david kenneth nance - "lets argue"
[cassette]

oh me. david is one of them pukes from prairies...he spins it up good. i was gona throw this pony down in the murk...then i meat david, and he spark it all up again. this tape take faux-country tinge, it make it eat itself. pour on some wet water ridden crams...you know the feeling. just listen. you wont be sorry.

"letters 1 & 2"
"joanie"
"who eats who now?"
"nebraska plains"

"in her kingdom"
"leather in the box"
"the manger"

















reviews

Nance has played in a few different bands in Omaha, one of which was called The Prairies, who also did a tape for Unread a few years ago. Currently, Nance also plays in the Simon Joyner line-up with some of the other Prairies members. The first song, Letters 1 & 2, starts off with a woman speaking in a southern accent saying, �This is the first letter that I wrote back home to mommy and daddy a few days after I�d moved to Nashville.� The woman continues talking about being homesick, Nashville, etc. as the music enters made up of what sounds like a harmonica, synth, bass, gentle feedback. The music is kind of in a droning fashion. As the spoken word finishes, some electric guitar and drums enters playing some garage/blues riffs. Unread describes it as �faux-country� and I also get a slight rockabilly impression. The electric guitar gets kind of wildly noisey and free-form towards the end of the song. There�s then some electronic synth wash droning bout for small period of time. The second song, Joanie, has a similar garage rock vibe, except a bit more down tempo and with a swing feel. Once this finishes there�s strange kind of blown out synth in a droning fashion with some electronic pulses that could be a bass. It plays only for a very short time until more rock rhythms and sounds enter again, starting the third song, �Who Eats Who Now?�. The next song, Nebraska Plains, has a softer feel with some background synths droning, rising up and down underneath some acoustic guitar strumming. The first song on Side B, In Her Kingdom, features a pretty groovy jam in a psych rock kind of way. The song ends with what sounds like wind recorded and maybe some synth wash. Again, this is only for a short time until the drums and electric guitar start rocking away, seeming to be a musical theme throughout the album. This is the second song on Side B, Leather In the Box, which features some more groovin� garage jams. Overall a pretty groovy release I�d say. - VIRTUAL RITUAL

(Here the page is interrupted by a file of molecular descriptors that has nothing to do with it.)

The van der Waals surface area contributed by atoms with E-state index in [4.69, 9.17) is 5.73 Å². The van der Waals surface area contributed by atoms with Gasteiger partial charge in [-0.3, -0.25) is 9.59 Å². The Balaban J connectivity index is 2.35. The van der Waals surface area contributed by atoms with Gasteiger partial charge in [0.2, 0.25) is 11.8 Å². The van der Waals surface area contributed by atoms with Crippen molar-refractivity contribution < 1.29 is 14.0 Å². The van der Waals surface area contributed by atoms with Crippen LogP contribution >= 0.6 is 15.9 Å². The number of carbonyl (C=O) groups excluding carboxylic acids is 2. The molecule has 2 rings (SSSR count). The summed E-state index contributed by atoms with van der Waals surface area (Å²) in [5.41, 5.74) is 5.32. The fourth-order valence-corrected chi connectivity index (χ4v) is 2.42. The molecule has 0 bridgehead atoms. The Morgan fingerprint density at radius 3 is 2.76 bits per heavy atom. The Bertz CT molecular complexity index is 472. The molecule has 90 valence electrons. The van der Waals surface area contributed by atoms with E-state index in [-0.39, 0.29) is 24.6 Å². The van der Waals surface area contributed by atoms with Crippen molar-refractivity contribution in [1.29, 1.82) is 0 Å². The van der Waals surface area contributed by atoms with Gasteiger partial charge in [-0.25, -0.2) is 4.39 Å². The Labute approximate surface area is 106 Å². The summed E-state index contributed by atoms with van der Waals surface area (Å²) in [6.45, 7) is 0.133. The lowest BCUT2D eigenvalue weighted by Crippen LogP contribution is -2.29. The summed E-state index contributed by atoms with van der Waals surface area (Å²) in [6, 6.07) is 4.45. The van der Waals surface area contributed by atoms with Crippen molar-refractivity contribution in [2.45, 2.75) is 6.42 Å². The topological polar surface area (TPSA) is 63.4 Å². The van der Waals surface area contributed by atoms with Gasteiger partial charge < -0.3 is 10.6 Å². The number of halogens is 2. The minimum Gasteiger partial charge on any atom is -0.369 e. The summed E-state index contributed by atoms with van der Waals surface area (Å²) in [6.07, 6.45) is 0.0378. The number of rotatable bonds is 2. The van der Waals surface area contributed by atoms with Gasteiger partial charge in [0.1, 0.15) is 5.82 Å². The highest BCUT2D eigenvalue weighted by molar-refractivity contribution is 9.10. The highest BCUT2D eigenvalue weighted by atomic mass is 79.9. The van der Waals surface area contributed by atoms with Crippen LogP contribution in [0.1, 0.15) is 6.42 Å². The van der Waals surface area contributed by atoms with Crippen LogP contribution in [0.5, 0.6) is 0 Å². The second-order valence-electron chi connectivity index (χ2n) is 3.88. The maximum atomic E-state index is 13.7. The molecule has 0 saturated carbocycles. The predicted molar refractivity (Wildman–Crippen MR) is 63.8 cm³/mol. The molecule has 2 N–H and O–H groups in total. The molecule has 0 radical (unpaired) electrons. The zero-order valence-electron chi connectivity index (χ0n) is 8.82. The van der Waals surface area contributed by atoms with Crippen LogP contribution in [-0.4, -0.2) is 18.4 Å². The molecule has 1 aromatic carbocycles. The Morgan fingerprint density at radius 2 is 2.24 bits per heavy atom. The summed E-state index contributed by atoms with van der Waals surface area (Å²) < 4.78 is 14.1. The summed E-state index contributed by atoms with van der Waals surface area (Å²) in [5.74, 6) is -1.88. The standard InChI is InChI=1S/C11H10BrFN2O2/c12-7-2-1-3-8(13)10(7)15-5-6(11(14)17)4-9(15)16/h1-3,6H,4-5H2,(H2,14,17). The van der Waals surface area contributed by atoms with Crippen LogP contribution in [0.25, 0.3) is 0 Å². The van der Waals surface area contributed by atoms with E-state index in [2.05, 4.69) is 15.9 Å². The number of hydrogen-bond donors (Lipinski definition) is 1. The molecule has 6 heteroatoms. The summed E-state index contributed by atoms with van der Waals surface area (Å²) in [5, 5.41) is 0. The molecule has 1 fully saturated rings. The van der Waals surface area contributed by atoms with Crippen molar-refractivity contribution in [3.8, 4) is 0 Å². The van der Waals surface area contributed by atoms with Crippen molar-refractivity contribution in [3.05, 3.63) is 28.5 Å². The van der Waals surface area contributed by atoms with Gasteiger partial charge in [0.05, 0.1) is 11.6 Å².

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I don't generally hear much stuff that's coming out of Nebraska so Unread Records's relocation to Omaha is a damn good thing for me. If it weren't for the move I might have never heard this killer tape by David Kenneth Nance that features, among other things, one of the best songs of the year. Let's Argue appears to be a total bedroom/basement concoction--Nance plays all the instruments ("various synths, guitars, drums and other broken shit,") writes and sings the songs etc.--but what I really love is this tape sounds like it was made by a band. It often sounds like some friends cranking it up and going to town in one of their subterranean dwellings. "Letters 1&2" begins with a sample of Dolly Parton reading letters she sent to her parents over guitar drones and harmonica exhalations until launching into a 50s rock & roll throwback ditty imbued with the nihilistic vibe of 80s punk. Sets the tone for sure. A messy synth interlude bridges the gap into the lonesome "Joanie." Slowly cycling guitar arpeggios ease the track forward eventually leading to the waltzing chorus of "Joanie hold on/It won't be long/Before you can finally rest your head/Joanie stay strong/The church is wrong/Confession is giving in." Despite the acoustic jangle, the track sounds surprisingly raw and aggressive due to Nance's scaled-back snarl and fizzy production values.